Unlike AIOTM (aiotm) the preparation day for RHLSTP (rhlstp) is quite relaxing and a lot of fun. I caught up with some of Edgar Wright's early work on Youtube. I was unaware of the 1996 show Asylum
scripted by Edgar and David Walliams and notably being the first collaboration between him, Simon Pegg and Jessica (Stevenson) Hynes. You can certainly see that it's put together by someone who gives a toss (unlike some of the satellite output of the 90s) and has great directorial flourishes, but it's also clearly someone's attempt to put together loads of disparate stand-up in a non-club setting with Adam Bloom and Paul Tonkinson and Adam Bloom doing bits of their set and Paul Morocco playing guitar and spitting ping-pong balls. Julian Barratt and Norman Lovett are used in ways that are more integral to the plot. It's definitely worth a look and I am surprised that I have never heard of it before.
It was made by Paramount (I believe) which had a team of young executives and performers who went on to amazing success. Stewart and me would do "Festival of Fun" for them in the late 90s (a Montreal clips package interlaced with interviews and double act banter), but we totally failed to use the opportunity to get on board with the producers, directors and executives that would shape much UK film and TV comedy for the next decade and a half. Networking was never my skill.
I also had a look at Edgar's first feature, A Fistful of Fingers
which he put together on a £15,000 budget as a 20 year old. It's flawed but still massively impressive showing the scope of this young man's ambition and drive. It does show that if you get on and do stuff yourself (and you know what you're doing) that you will make your own success.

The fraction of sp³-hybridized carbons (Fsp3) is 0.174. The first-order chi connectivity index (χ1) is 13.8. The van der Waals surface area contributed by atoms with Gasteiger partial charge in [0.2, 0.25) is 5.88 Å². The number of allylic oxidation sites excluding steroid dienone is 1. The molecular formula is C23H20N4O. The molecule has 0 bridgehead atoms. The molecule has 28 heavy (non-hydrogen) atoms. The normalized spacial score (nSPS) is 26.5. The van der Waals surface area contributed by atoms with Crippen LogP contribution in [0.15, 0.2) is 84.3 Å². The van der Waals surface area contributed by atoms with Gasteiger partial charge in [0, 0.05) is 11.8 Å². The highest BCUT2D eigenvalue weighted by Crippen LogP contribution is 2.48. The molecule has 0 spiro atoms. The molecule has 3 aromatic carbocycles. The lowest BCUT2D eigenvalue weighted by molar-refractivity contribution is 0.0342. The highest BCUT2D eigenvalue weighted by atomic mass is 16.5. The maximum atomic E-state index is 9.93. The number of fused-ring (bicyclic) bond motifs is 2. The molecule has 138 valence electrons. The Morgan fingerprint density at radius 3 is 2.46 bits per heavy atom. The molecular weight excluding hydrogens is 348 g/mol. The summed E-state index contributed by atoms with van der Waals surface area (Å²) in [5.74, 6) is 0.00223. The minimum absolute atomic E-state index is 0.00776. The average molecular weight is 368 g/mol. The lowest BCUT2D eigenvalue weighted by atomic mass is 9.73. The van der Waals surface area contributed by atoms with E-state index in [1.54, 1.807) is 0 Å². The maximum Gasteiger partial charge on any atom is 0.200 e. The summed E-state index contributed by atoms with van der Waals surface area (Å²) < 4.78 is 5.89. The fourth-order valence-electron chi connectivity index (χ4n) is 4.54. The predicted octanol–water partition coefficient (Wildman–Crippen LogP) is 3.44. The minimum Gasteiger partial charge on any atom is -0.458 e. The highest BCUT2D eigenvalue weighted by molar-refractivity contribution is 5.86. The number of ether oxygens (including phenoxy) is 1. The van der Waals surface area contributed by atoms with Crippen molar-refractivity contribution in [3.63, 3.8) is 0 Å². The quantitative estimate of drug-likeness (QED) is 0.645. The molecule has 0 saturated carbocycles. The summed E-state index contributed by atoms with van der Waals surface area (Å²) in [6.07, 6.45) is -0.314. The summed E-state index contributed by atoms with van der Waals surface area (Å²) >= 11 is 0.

I think it's going to be a top interview, although I do intend to talk to him only about the rivalry between Wookey Hole (where he once worked) and the superior Cheddar Gorge.
And RHLSTP is already starting to pay for itself, in the massive fees you get for appearing on BBC Radio - tonight I recorded an episode of John Lloyd's Museum of Curiosity, which I think we can assume I got invited on to after the interview I did with him two weeks ago. It's not QI, but it'll have to do!
What a delightful and fascinating programme this is (and one that I think might benefit from an extended podcast release - two hours of material is recorded for the 27 minute show and it's pretty much all gold!). At times I was so enjoying listening to the others talking that I almost forgot that I was meant to be taking part. It was a wide-ranging discussion taking in ants on stilts, pianists with crippling, mechanical little fingers, the changing meridian and okapi sex (can you guess what I contributed?). The show has a dedicated team of nerds behind it who have dug out amazing facts and I love the way it has a panel comprising of comedians, scientists and experts and attempts to link each contribution to similar areas of the different disciplines. While most TV panel shows (including to some extent even QI) gravitate to putting in the same well-known comedy faces, you get a lot more interesting stuff by mixing it up a bit. The zoologist, Dr Christofer Clemente, came up with the funniest lines of the show. But would they book him on Mock The Week?
It's intelligent and stimulating programming that is increasingly being edged out of TV and even radio, leaving a gaping open goal for independent internet productions to score in. I discussed this with one of the razor-minded team after the show. The TV companies insist on getting big names into all shows, which takes up all the budget and seems to ignore the fact that the pool of possible contributors gets smaller and more boring.
But glad that a few shows designed to expand the mind rather than crush the spirit still exist.